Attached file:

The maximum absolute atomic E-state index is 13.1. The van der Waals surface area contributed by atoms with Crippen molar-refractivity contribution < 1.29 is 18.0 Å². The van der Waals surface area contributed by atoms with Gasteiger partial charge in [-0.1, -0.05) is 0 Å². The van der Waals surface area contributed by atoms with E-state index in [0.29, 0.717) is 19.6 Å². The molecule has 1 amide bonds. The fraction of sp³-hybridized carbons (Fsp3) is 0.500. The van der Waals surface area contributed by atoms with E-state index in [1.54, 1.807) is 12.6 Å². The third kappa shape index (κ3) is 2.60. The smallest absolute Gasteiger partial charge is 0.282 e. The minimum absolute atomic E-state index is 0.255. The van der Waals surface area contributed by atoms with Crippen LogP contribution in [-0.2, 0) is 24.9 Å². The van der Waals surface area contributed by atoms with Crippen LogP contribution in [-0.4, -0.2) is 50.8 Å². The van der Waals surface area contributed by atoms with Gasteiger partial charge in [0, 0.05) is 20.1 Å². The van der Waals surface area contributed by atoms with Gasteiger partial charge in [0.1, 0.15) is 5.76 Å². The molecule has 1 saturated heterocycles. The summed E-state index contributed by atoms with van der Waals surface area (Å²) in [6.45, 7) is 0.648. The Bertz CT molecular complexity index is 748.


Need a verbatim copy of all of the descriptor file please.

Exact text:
The maximum absolute atomic E-state index is 13.1. The van der Waals surface area contributed by atoms with Crippen molar-refractivity contribution < 1.29 is 18.0 Å². The van der Waals surface area contributed by atoms with Gasteiger partial charge in [-0.1, -0.05) is 0 Å². The van der Waals surface area contributed by atoms with E-state index in [0.29, 0.717) is 19.6 Å². The molecule has 1 amide bonds. The fraction of sp³-hybridized carbons (Fsp3) is 0.500. The van der Waals surface area contributed by atoms with E-state index in [1.54, 1.807) is 12.6 Å². The third kappa shape index (κ3) is 2.60. The smallest absolute Gasteiger partial charge is 0.282 e. The minimum absolute atomic E-state index is 0.255. The van der Waals surface area contributed by atoms with Crippen LogP contribution in [-0.2, 0) is 24.9 Å². The van der Waals surface area contributed by atoms with Crippen LogP contribution in [-0.4, -0.2) is 50.8 Å². The van der Waals surface area contributed by atoms with Gasteiger partial charge in [0, 0.05) is 20.1 Å². The van der Waals surface area contributed by atoms with Gasteiger partial charge in [0.1, 0.15) is 5.76 Å². The molecule has 1 saturated heterocycles. The summed E-state index contributed by atoms with van der Waals surface area (Å²) in [6.45, 7) is 0.648. The Bertz CT molecular complexity index is 748.